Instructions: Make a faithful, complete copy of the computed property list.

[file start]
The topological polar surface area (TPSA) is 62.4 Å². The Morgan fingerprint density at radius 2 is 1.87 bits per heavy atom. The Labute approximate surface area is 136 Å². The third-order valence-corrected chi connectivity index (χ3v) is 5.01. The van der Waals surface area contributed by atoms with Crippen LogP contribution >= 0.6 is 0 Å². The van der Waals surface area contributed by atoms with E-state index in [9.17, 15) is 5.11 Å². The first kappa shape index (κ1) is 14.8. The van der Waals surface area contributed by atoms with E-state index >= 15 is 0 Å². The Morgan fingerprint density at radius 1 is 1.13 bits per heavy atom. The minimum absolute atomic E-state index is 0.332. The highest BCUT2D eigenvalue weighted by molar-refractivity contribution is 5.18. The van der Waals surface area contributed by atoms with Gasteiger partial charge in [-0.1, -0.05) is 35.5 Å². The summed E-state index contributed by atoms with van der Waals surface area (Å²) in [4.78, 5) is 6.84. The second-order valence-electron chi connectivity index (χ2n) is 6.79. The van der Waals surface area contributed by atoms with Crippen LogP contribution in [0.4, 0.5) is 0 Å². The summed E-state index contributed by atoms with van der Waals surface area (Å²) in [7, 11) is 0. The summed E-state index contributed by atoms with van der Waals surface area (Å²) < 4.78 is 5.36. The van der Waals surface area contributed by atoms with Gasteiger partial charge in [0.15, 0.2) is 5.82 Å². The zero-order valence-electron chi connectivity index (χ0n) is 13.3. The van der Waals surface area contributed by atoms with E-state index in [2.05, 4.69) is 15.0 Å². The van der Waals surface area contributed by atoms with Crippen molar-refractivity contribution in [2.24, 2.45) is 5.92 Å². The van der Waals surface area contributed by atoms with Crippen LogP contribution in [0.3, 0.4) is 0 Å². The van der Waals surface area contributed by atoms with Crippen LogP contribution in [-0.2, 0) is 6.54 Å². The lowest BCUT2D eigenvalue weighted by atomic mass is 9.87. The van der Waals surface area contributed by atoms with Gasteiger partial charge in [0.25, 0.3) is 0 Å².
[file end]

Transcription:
The topological polar surface area (TPSA) is 62.4 Å². The Morgan fingerprint density at radius 2 is 1.87 bits per heavy atom. The Labute approximate surface area is 136 Å². The third-order valence-corrected chi connectivity index (χ3v) is 5.01. The van der Waals surface area contributed by atoms with Crippen LogP contribution >= 0.6 is 0 Å². The van der Waals surface area contributed by atoms with E-state index in [9.17, 15) is 5.11 Å². The first kappa shape index (κ1) is 14.8. The van der Waals surface area contributed by atoms with E-state index >= 15 is 0 Å². The Morgan fingerprint density at radius 1 is 1.13 bits per heavy atom. The minimum absolute atomic E-state index is 0.332. The highest BCUT2D eigenvalue weighted by molar-refractivity contribution is 5.18. The van der Waals surface area contributed by atoms with Gasteiger partial charge in [-0.1, -0.05) is 35.5 Å². The summed E-state index contributed by atoms with van der Waals surface area (Å²) in [4.78, 5) is 6.84. The second-order valence-electron chi connectivity index (χ2n) is 6.79. The van der Waals surface area contributed by atoms with Crippen LogP contribution in [0.4, 0.5) is 0 Å². The summed E-state index contributed by atoms with van der Waals surface area (Å²) in [7, 11) is 0. The summed E-state index contributed by atoms with van der Waals surface area (Å²) < 4.78 is 5.36. The van der Waals surface area contributed by atoms with Gasteiger partial charge in [0.15, 0.2) is 5.82 Å². The zero-order valence-electron chi connectivity index (χ0n) is 13.3. The van der Waals surface area contributed by atoms with E-state index in [2.05, 4.69) is 15.0 Å². The van der Waals surface area contributed by atoms with Crippen molar-refractivity contribution in [2.24, 2.45) is 5.92 Å². The van der Waals surface area contributed by atoms with Crippen LogP contribution in [0.3, 0.4) is 0 Å². The van der Waals surface area contributed by atoms with Crippen LogP contribution in [-0.2, 0) is 6.54 Å². The lowest BCUT2D eigenvalue weighted by atomic mass is 9.87. The van der Waals surface area contributed by atoms with Gasteiger partial charge in [0.25, 0.3) is 0 Å².